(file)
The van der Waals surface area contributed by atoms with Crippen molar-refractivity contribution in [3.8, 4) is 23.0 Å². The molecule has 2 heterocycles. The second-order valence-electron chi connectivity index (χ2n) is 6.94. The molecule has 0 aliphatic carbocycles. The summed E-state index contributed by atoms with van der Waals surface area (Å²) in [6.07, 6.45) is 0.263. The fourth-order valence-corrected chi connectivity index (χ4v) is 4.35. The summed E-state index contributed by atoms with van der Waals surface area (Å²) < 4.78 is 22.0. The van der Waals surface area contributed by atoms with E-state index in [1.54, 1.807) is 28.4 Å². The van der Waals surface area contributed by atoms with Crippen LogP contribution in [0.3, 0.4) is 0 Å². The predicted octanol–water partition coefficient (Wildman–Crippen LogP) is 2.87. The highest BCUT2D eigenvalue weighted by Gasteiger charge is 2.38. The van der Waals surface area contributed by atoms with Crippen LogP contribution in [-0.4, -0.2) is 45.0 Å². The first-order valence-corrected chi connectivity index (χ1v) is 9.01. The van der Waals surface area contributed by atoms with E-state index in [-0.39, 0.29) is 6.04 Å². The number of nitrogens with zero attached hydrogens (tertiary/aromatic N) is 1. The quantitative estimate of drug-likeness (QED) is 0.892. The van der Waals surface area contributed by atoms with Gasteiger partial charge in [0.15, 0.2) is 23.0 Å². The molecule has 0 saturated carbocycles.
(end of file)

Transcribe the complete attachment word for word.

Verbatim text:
The van der Waals surface area contributed by atoms with Crippen molar-refractivity contribution in [3.8, 4) is 23.0 Å². The molecule has 2 heterocycles. The second-order valence-electron chi connectivity index (χ2n) is 6.94. The molecule has 0 aliphatic carbocycles. The summed E-state index contributed by atoms with van der Waals surface area (Å²) in [6.07, 6.45) is 0.263. The fourth-order valence-corrected chi connectivity index (χ4v) is 4.35. The summed E-state index contributed by atoms with van der Waals surface area (Å²) < 4.78 is 22.0. The van der Waals surface area contributed by atoms with E-state index in [1.54, 1.807) is 28.4 Å². The van der Waals surface area contributed by atoms with Crippen LogP contribution in [0.3, 0.4) is 0 Å². The predicted octanol–water partition coefficient (Wildman–Crippen LogP) is 2.87. The highest BCUT2D eigenvalue weighted by Gasteiger charge is 2.38. The van der Waals surface area contributed by atoms with Crippen LogP contribution in [-0.4, -0.2) is 45.0 Å². The first-order valence-corrected chi connectivity index (χ1v) is 9.01. The van der Waals surface area contributed by atoms with E-state index in [-0.39, 0.29) is 6.04 Å². The number of nitrogens with zero attached hydrogens (tertiary/aromatic N) is 1. The quantitative estimate of drug-likeness (QED) is 0.892. The van der Waals surface area contributed by atoms with Gasteiger partial charge in [0.15, 0.2) is 23.0 Å². The molecule has 0 saturated carbocycles.